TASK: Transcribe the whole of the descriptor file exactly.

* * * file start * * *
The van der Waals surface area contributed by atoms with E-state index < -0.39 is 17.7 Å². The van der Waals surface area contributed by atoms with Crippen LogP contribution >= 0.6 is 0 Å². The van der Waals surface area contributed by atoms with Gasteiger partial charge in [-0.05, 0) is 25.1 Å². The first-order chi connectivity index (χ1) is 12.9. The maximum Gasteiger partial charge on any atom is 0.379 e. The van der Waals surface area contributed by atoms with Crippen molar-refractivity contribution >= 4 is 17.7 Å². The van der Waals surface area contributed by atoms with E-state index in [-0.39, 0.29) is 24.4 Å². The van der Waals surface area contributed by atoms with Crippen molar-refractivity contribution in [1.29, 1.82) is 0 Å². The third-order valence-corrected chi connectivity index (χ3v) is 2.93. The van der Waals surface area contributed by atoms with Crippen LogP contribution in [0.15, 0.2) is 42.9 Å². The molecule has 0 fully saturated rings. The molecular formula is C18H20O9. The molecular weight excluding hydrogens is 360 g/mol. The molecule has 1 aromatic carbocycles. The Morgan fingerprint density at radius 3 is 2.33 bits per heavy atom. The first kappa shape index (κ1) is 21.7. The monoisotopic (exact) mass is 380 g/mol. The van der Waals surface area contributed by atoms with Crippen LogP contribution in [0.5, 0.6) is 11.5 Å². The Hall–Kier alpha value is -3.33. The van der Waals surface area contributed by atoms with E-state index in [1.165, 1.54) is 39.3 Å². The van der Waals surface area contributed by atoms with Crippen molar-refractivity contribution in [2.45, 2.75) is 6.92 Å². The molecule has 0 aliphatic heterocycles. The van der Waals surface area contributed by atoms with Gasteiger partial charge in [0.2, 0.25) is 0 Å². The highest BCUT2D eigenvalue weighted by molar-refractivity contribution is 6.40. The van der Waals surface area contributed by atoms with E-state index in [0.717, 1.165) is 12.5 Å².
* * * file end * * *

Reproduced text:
The van der Waals surface area contributed by atoms with E-state index < -0.39 is 17.7 Å². The van der Waals surface area contributed by atoms with Crippen LogP contribution >= 0.6 is 0 Å². The van der Waals surface area contributed by atoms with Gasteiger partial charge in [-0.05, 0) is 25.1 Å². The first-order chi connectivity index (χ1) is 12.9. The maximum Gasteiger partial charge on any atom is 0.379 e. The van der Waals surface area contributed by atoms with Crippen molar-refractivity contribution >= 4 is 17.7 Å². The van der Waals surface area contributed by atoms with E-state index in [-0.39, 0.29) is 24.4 Å². The van der Waals surface area contributed by atoms with Crippen molar-refractivity contribution in [1.29, 1.82) is 0 Å². The third-order valence-corrected chi connectivity index (χ3v) is 2.93. The van der Waals surface area contributed by atoms with Crippen LogP contribution in [0.15, 0.2) is 42.9 Å². The molecule has 0 fully saturated rings. The molecular formula is C18H20O9. The molecular weight excluding hydrogens is 360 g/mol. The molecule has 1 aromatic carbocycles. The Morgan fingerprint density at radius 3 is 2.33 bits per heavy atom. The first kappa shape index (κ1) is 21.7. The monoisotopic (exact) mass is 380 g/mol. The van der Waals surface area contributed by atoms with Crippen LogP contribution in [0.5, 0.6) is 11.5 Å². The Hall–Kier alpha value is -3.33. The van der Waals surface area contributed by atoms with E-state index in [1.165, 1.54) is 39.3 Å². The van der Waals surface area contributed by atoms with Crippen molar-refractivity contribution in [2.45, 2.75) is 6.92 Å². The molecule has 0 aliphatic heterocycles. The van der Waals surface area contributed by atoms with Gasteiger partial charge in [0.2, 0.25) is 0 Å². The highest BCUT2D eigenvalue weighted by molar-refractivity contribution is 6.40. The van der Waals surface area contributed by atoms with E-state index in [0.717, 1.165) is 12.5 Å².